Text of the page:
Everything You Need to Know to Travel to Mexico and Canada Right Now

Everything You Need to Know to Travel to Mexico and Canada Right Now


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Citing the Delta variant of COVID, the Department of Homeland Security announced earlier today that they were extending land inbound border restrictions for Canada and Mexico through Sept. 21. But do these restrictions affect Americans? And what about travel by air? To clear up any confusion, here’s a complete rundown on Mexico and Canada border policies for Americans.

Entering Mexico as a U.S. Citizen

By air or sea travel, Mexico is open to travelers whether they’re vaccinated or not, although they might be subject to health screenings in certain regions or resorts (businesses in Mazatlán do require proof of vaccination or a recent negative test, however). Since Mexico is considered a high-risk country for COVID—and to avoid unexpected hassles—travelers will want to get vaccinated before they travel, either way.

By land, travel is restricted to essential travel only (for emergencies, work, medical reasons), although there’s no proof of vaccination or negative COVID test required. However, travelers entering Mexico via land may be subject to health screening, including temperature checks.

Leaving Mexico as a U.S. Citizen

By air, Americans over the age of 2 will need to provide proof of a negative COVID-19 test 72 hours or less before travel to return to the U.S. The U.S. Embassy says results for COVID tests are reliably available in Mexico. You’ll also want to consult any additional testing and quarantine requirements in your state, here.

People who have tested positive in the last three months can use a letter from a licensed healthcare provider or a public health official stating that the passenger has been cleared for travel. These rules do not apply to U.S. border crossings by land or sea.

Note that the risk of COVID infection is currently high in Mexico. For more detailed information about Mexico’s border policies and local restrictions, check out the Mexico Embassy website, as well as the CDC’s guidelines for vaccinated and unvaccinated travel.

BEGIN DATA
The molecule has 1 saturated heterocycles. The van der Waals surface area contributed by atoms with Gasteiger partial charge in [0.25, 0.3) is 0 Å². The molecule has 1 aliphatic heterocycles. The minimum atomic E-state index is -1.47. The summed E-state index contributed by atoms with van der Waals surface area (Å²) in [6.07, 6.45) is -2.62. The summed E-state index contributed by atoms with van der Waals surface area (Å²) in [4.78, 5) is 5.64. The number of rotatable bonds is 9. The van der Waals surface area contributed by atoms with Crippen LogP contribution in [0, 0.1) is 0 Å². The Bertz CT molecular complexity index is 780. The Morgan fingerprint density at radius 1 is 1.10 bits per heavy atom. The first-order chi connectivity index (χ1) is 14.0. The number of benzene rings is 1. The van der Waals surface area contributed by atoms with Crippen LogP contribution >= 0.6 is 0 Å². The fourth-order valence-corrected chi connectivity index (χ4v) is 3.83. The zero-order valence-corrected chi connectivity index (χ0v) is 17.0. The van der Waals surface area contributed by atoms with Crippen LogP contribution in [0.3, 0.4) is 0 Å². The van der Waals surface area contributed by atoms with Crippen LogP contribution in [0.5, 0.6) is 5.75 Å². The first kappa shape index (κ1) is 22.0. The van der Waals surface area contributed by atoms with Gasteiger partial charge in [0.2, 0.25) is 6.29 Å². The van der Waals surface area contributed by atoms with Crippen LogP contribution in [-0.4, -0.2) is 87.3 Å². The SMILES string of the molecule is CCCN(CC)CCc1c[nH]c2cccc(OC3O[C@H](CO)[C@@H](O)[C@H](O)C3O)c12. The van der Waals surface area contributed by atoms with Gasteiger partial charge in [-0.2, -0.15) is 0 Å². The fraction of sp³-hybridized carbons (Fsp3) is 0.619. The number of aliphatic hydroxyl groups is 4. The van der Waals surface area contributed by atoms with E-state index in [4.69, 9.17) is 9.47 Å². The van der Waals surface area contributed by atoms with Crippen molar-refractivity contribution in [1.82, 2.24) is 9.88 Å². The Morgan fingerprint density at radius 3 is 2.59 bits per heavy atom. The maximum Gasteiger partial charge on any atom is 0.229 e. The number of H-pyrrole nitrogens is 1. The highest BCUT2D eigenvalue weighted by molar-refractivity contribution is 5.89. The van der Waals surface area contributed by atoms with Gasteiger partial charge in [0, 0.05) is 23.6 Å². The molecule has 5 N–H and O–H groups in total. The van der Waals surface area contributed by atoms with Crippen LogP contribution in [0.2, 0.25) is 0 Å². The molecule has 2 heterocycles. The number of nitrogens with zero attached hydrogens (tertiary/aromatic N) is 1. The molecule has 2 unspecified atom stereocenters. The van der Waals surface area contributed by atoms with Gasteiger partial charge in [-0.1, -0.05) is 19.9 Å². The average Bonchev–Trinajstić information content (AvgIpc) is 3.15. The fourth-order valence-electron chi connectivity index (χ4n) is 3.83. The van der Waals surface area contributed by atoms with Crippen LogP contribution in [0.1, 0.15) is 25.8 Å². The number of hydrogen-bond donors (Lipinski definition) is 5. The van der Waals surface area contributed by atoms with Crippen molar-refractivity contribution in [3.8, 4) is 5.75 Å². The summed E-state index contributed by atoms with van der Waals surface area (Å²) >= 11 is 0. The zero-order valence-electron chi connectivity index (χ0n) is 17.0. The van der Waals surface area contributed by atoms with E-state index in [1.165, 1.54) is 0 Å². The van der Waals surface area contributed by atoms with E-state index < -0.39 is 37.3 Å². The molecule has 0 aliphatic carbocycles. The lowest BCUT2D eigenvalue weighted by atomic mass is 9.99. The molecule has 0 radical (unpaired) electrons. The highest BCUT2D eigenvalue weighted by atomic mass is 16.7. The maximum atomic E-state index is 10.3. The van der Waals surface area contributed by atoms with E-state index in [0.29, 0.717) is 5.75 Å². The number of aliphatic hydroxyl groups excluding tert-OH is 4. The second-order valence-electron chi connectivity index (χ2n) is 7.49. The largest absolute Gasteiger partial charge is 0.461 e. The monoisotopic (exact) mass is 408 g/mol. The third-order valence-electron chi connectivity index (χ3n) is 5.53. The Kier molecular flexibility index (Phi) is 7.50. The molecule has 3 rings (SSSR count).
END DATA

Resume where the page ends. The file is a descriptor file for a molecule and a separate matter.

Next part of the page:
Entering Canada as a U.S. Citizen

By air and land, Americans (excluding children under the age of 12) can travel to Canada for non-essential travel, provided that they can provide proof of vaccination dating back at least 14 days, and a negative test for COVID (including kids that are 5 or over). You might also be randomly selected for a COVID test after you arrive. At this time, cruise ships are not permitted to enter Canadian waters.

Importantly, Americans must prove their vaccination status before they arrive at the border, using a verification portal called ArriveCAN. Once you input your information, you’ll be given a receipt that must be shown to Canadian border agents when you arrive. You might also be asked if you have a quarantine plan in case you test positive for COVID and have to stay another two weeks.

Leaving Canada as a U.S. Citizen

All American air passengers coming to the United States, including those who are fully vaccinated, are required to have a negative COVID-19 test result no more than three days before travel, or documentation of recovery, before they board a flight back to the United States.

By land, Americans can freely travel across the border, as returning home is deemed “essential travel” (as part of today’s extended border restrictions, Canadians still can’t cross the land border for inessential travel). Trains to Canada are not currently running, but there are plans to make it accessible to vaccinated travelers. Check out the U.S. Embassy’s page for more information on traveling in Canada.

 



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